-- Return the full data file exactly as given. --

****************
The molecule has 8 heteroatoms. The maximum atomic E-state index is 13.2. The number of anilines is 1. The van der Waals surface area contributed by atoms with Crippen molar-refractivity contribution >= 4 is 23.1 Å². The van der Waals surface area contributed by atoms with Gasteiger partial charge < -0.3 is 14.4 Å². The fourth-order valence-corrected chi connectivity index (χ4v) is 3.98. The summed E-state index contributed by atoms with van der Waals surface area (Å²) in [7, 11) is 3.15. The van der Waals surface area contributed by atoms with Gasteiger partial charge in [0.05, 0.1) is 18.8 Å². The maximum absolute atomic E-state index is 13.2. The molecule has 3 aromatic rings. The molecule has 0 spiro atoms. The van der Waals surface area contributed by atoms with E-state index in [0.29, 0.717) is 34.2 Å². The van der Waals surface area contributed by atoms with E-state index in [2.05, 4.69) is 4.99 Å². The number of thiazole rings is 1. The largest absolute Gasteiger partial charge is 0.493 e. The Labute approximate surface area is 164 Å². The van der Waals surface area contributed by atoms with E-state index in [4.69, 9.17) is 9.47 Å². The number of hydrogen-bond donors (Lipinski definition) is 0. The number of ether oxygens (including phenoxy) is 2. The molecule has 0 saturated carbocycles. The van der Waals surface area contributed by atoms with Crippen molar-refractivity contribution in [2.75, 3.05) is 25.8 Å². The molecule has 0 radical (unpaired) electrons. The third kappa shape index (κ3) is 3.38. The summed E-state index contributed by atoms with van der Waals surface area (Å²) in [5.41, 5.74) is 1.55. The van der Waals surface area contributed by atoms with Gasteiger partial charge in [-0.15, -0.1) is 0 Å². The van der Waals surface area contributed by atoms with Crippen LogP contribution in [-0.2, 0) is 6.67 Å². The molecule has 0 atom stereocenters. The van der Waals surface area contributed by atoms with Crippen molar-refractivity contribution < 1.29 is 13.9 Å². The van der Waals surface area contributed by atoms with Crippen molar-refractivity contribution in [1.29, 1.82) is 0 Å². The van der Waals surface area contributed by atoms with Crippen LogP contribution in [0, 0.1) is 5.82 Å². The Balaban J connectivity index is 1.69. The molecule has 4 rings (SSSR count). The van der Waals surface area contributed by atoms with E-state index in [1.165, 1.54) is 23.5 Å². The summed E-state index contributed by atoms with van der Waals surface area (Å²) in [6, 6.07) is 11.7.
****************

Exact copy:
The molecule has 8 heteroatoms. The maximum atomic E-state index is 13.2. The number of anilines is 1. The van der Waals surface area contributed by atoms with Crippen molar-refractivity contribution >= 4 is 23.1 Å². The van der Waals surface area contributed by atoms with Gasteiger partial charge < -0.3 is 14.4 Å². The fourth-order valence-corrected chi connectivity index (χ4v) is 3.98. The summed E-state index contributed by atoms with van der Waals surface area (Å²) in [7, 11) is 3.15. The van der Waals surface area contributed by atoms with Gasteiger partial charge in [0.05, 0.1) is 18.8 Å². The maximum absolute atomic E-state index is 13.2. The molecule has 3 aromatic rings. The molecule has 0 spiro atoms. The van der Waals surface area contributed by atoms with E-state index in [0.29, 0.717) is 34.2 Å². The van der Waals surface area contributed by atoms with E-state index in [2.05, 4.69) is 4.99 Å². The number of thiazole rings is 1. The largest absolute Gasteiger partial charge is 0.493 e. The Labute approximate surface area is 164 Å². The van der Waals surface area contributed by atoms with E-state index in [4.69, 9.17) is 9.47 Å². The number of hydrogen-bond donors (Lipinski definition) is 0. The number of ether oxygens (including phenoxy) is 2. The molecule has 0 saturated carbocycles. The van der Waals surface area contributed by atoms with Crippen molar-refractivity contribution in [2.75, 3.05) is 25.8 Å². The molecule has 0 radical (unpaired) electrons. The third kappa shape index (κ3) is 3.38. The summed E-state index contributed by atoms with van der Waals surface area (Å²) in [5.41, 5.74) is 1.55. The van der Waals surface area contributed by atoms with Gasteiger partial charge in [-0.15, -0.1) is 0 Å². The van der Waals surface area contributed by atoms with Crippen LogP contribution in [-0.2, 0) is 6.67 Å². The molecule has 0 atom stereocenters. The van der Waals surface area contributed by atoms with Crippen molar-refractivity contribution < 1.29 is 13.9 Å². The van der Waals surface area contributed by atoms with Crippen molar-refractivity contribution in [1.29, 1.82) is 0 Å². The van der Waals surface area contributed by atoms with Crippen LogP contribution in [0, 0.1) is 5.82 Å². The Balaban J connectivity index is 1.69. The molecule has 4 rings (SSSR count). The van der Waals surface area contributed by atoms with E-state index in [1.165, 1.54) is 23.5 Å². The summed E-state index contributed by atoms with van der Waals surface area (Å²) in [6, 6.07) is 11.7.